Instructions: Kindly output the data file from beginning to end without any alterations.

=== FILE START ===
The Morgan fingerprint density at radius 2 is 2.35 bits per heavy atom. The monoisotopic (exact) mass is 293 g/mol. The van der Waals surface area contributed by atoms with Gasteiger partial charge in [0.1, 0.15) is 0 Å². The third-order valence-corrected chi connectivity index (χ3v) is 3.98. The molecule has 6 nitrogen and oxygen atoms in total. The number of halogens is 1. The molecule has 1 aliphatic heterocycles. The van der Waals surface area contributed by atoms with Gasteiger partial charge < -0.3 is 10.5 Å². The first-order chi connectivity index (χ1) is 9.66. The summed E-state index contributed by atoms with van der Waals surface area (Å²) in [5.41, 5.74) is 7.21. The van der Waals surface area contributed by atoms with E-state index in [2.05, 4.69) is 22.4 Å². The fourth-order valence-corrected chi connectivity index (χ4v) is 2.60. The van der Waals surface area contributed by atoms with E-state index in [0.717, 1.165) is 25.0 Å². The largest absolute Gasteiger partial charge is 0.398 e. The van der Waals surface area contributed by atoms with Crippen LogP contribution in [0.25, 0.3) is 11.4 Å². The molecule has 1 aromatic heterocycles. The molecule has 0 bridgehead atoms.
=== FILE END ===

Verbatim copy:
The Morgan fingerprint density at radius 2 is 2.35 bits per heavy atom. The monoisotopic (exact) mass is 293 g/mol. The van der Waals surface area contributed by atoms with Gasteiger partial charge in [0.1, 0.15) is 0 Å². The third-order valence-corrected chi connectivity index (χ3v) is 3.98. The molecule has 6 nitrogen and oxygen atoms in total. The number of halogens is 1. The molecule has 1 aliphatic heterocycles. The van der Waals surface area contributed by atoms with Gasteiger partial charge < -0.3 is 10.5 Å². The first-order chi connectivity index (χ1) is 9.66. The summed E-state index contributed by atoms with van der Waals surface area (Å²) in [5.41, 5.74) is 7.21. The van der Waals surface area contributed by atoms with E-state index in [2.05, 4.69) is 22.4 Å². The fourth-order valence-corrected chi connectivity index (χ4v) is 2.60. The van der Waals surface area contributed by atoms with E-state index in [0.717, 1.165) is 25.0 Å². The largest absolute Gasteiger partial charge is 0.398 e. The van der Waals surface area contributed by atoms with Crippen LogP contribution in [0.25, 0.3) is 11.4 Å². The molecule has 1 aromatic heterocycles. The molecule has 0 bridgehead atoms.